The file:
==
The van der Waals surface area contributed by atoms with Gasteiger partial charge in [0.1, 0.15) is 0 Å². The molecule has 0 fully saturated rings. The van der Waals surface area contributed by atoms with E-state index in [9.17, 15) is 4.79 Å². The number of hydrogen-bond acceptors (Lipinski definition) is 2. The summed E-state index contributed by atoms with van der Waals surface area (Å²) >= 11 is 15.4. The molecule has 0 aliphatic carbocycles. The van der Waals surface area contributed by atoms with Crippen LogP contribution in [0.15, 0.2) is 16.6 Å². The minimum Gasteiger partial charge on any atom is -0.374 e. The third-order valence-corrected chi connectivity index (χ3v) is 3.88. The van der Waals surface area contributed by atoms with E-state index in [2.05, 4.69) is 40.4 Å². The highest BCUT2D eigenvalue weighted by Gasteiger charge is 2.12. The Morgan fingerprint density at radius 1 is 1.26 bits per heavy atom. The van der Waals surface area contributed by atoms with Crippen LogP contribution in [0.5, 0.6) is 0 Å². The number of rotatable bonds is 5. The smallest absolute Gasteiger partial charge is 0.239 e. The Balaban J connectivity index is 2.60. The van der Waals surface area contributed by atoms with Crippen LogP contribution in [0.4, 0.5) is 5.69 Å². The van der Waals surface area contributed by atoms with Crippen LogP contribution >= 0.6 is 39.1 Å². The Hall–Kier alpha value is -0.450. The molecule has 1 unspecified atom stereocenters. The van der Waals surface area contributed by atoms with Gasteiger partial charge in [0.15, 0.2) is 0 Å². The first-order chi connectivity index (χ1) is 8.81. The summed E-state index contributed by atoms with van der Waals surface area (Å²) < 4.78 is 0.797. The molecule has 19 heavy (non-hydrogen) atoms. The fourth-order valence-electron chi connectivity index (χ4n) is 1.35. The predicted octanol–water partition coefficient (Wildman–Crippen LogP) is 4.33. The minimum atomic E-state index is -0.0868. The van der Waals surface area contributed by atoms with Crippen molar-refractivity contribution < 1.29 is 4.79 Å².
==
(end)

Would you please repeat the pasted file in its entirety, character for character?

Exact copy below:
The van der Waals surface area contributed by atoms with Gasteiger partial charge in [0.1, 0.15) is 0 Å². The molecule has 0 fully saturated rings. The van der Waals surface area contributed by atoms with E-state index in [9.17, 15) is 4.79 Å². The number of hydrogen-bond acceptors (Lipinski definition) is 2. The summed E-state index contributed by atoms with van der Waals surface area (Å²) >= 11 is 15.4. The molecule has 0 aliphatic carbocycles. The van der Waals surface area contributed by atoms with Crippen LogP contribution in [0.15, 0.2) is 16.6 Å². The minimum Gasteiger partial charge on any atom is -0.374 e. The third-order valence-corrected chi connectivity index (χ3v) is 3.88. The van der Waals surface area contributed by atoms with E-state index in [2.05, 4.69) is 40.4 Å². The highest BCUT2D eigenvalue weighted by Gasteiger charge is 2.12. The Morgan fingerprint density at radius 1 is 1.26 bits per heavy atom. The van der Waals surface area contributed by atoms with Crippen LogP contribution in [0.5, 0.6) is 0 Å². The number of rotatable bonds is 5. The smallest absolute Gasteiger partial charge is 0.239 e. The Balaban J connectivity index is 2.60. The van der Waals surface area contributed by atoms with Crippen LogP contribution in [0.4, 0.5) is 5.69 Å². The van der Waals surface area contributed by atoms with Crippen LogP contribution >= 0.6 is 39.1 Å². The Hall–Kier alpha value is -0.450. The molecule has 1 unspecified atom stereocenters. The van der Waals surface area contributed by atoms with Gasteiger partial charge in [0.15, 0.2) is 0 Å². The first-order chi connectivity index (χ1) is 8.81. The summed E-state index contributed by atoms with van der Waals surface area (Å²) < 4.78 is 0.797. The molecule has 19 heavy (non-hydrogen) atoms. The fourth-order valence-electron chi connectivity index (χ4n) is 1.35. The predicted octanol–water partition coefficient (Wildman–Crippen LogP) is 4.33. The minimum atomic E-state index is -0.0868. The van der Waals surface area contributed by atoms with Crippen molar-refractivity contribution < 1.29 is 4.79 Å².